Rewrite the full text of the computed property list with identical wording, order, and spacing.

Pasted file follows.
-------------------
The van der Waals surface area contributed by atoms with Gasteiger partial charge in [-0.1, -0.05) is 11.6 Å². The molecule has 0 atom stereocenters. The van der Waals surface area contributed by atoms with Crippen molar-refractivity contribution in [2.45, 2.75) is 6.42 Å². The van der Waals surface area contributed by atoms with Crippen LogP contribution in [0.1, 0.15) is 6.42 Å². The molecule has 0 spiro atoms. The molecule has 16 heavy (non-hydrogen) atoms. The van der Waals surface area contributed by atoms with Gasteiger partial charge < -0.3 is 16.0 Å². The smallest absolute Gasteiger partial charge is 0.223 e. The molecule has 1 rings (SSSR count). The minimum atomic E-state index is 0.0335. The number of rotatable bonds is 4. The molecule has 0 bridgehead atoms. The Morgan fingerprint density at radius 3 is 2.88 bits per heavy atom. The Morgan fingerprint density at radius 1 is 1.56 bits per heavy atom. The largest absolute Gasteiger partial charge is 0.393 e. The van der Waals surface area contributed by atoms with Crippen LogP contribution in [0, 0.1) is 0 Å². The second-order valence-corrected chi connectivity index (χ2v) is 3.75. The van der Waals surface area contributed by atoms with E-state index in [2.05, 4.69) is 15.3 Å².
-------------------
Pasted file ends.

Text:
The van der Waals surface area contributed by atoms with Gasteiger partial charge in [-0.1, -0.05) is 11.6 Å². The molecule has 0 atom stereocenters. The van der Waals surface area contributed by atoms with Crippen molar-refractivity contribution in [2.45, 2.75) is 6.42 Å². The van der Waals surface area contributed by atoms with Crippen LogP contribution in [0.1, 0.15) is 6.42 Å². The molecule has 0 spiro atoms. The molecule has 16 heavy (non-hydrogen) atoms. The van der Waals surface area contributed by atoms with Gasteiger partial charge < -0.3 is 16.0 Å². The smallest absolute Gasteiger partial charge is 0.223 e. The molecule has 1 rings (SSSR count). The minimum atomic E-state index is 0.0335. The number of rotatable bonds is 4. The molecule has 0 bridgehead atoms. The Morgan fingerprint density at radius 3 is 2.88 bits per heavy atom. The Morgan fingerprint density at radius 1 is 1.56 bits per heavy atom. The largest absolute Gasteiger partial charge is 0.393 e. The van der Waals surface area contributed by atoms with Crippen LogP contribution in [0, 0.1) is 0 Å². The second-order valence-corrected chi connectivity index (χ2v) is 3.75. The van der Waals surface area contributed by atoms with E-state index in [2.05, 4.69) is 15.3 Å².